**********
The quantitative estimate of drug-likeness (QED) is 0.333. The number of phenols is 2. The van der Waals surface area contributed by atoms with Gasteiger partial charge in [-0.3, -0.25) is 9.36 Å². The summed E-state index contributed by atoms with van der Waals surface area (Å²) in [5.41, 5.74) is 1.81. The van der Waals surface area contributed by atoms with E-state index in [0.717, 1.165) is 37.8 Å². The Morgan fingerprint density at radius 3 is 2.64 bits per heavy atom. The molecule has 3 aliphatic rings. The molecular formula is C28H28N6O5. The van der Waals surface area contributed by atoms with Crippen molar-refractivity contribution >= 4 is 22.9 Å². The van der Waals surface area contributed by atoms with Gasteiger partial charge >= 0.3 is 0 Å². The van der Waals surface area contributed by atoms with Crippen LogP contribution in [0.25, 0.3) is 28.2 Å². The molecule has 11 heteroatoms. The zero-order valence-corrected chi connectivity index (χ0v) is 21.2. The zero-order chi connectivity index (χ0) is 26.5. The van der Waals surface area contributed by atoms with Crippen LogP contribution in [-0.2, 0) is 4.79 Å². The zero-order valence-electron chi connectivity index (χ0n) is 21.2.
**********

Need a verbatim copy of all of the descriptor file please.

The quantitative estimate of drug-likeness (QED) is 0.333. The number of phenols is 2. The van der Waals surface area contributed by atoms with Gasteiger partial charge in [-0.3, -0.25) is 9.36 Å². The summed E-state index contributed by atoms with van der Waals surface area (Å²) in [5.41, 5.74) is 1.81. The van der Waals surface area contributed by atoms with E-state index in [0.717, 1.165) is 37.8 Å². The Morgan fingerprint density at radius 3 is 2.64 bits per heavy atom. The molecule has 3 aliphatic rings. The molecular formula is C28H28N6O5. The van der Waals surface area contributed by atoms with Crippen molar-refractivity contribution >= 4 is 22.9 Å². The van der Waals surface area contributed by atoms with Gasteiger partial charge >= 0.3 is 0 Å². The van der Waals surface area contributed by atoms with Crippen LogP contribution in [0.25, 0.3) is 28.2 Å². The molecule has 11 heteroatoms. The zero-order valence-corrected chi connectivity index (χ0v) is 21.2. The zero-order chi connectivity index (χ0) is 26.5. The van der Waals surface area contributed by atoms with Crippen LogP contribution in [-0.2, 0) is 4.79 Å². The zero-order valence-electron chi connectivity index (χ0n) is 21.2.